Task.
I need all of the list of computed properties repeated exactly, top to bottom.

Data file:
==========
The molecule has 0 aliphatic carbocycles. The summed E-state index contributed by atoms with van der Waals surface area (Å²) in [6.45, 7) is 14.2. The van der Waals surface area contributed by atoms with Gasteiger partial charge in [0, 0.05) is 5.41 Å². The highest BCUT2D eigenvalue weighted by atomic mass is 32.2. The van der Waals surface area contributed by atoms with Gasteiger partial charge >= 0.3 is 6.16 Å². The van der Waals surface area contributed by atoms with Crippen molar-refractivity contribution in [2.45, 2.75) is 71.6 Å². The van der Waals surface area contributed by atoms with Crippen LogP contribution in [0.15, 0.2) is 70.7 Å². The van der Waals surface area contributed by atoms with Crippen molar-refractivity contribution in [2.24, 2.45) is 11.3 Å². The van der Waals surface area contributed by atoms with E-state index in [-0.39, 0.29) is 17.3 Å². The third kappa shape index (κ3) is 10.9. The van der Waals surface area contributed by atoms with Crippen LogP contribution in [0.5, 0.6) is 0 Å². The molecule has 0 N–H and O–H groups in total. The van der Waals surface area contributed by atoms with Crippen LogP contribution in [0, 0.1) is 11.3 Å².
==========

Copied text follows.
The molecule has 0 aliphatic carbocycles. The summed E-state index contributed by atoms with van der Waals surface area (Å²) in [6.45, 7) is 14.2. The van der Waals surface area contributed by atoms with Gasteiger partial charge in [0, 0.05) is 5.41 Å². The highest BCUT2D eigenvalue weighted by atomic mass is 32.2. The van der Waals surface area contributed by atoms with Gasteiger partial charge >= 0.3 is 6.16 Å². The van der Waals surface area contributed by atoms with Crippen molar-refractivity contribution in [2.45, 2.75) is 71.6 Å². The van der Waals surface area contributed by atoms with Crippen LogP contribution in [0.15, 0.2) is 70.7 Å². The van der Waals surface area contributed by atoms with Crippen molar-refractivity contribution in [2.24, 2.45) is 11.3 Å². The van der Waals surface area contributed by atoms with E-state index in [-0.39, 0.29) is 17.3 Å². The third kappa shape index (κ3) is 10.9. The van der Waals surface area contributed by atoms with Crippen LogP contribution in [0.5, 0.6) is 0 Å². The molecule has 0 N–H and O–H groups in total. The van der Waals surface area contributed by atoms with Crippen LogP contribution in [0, 0.1) is 11.3 Å².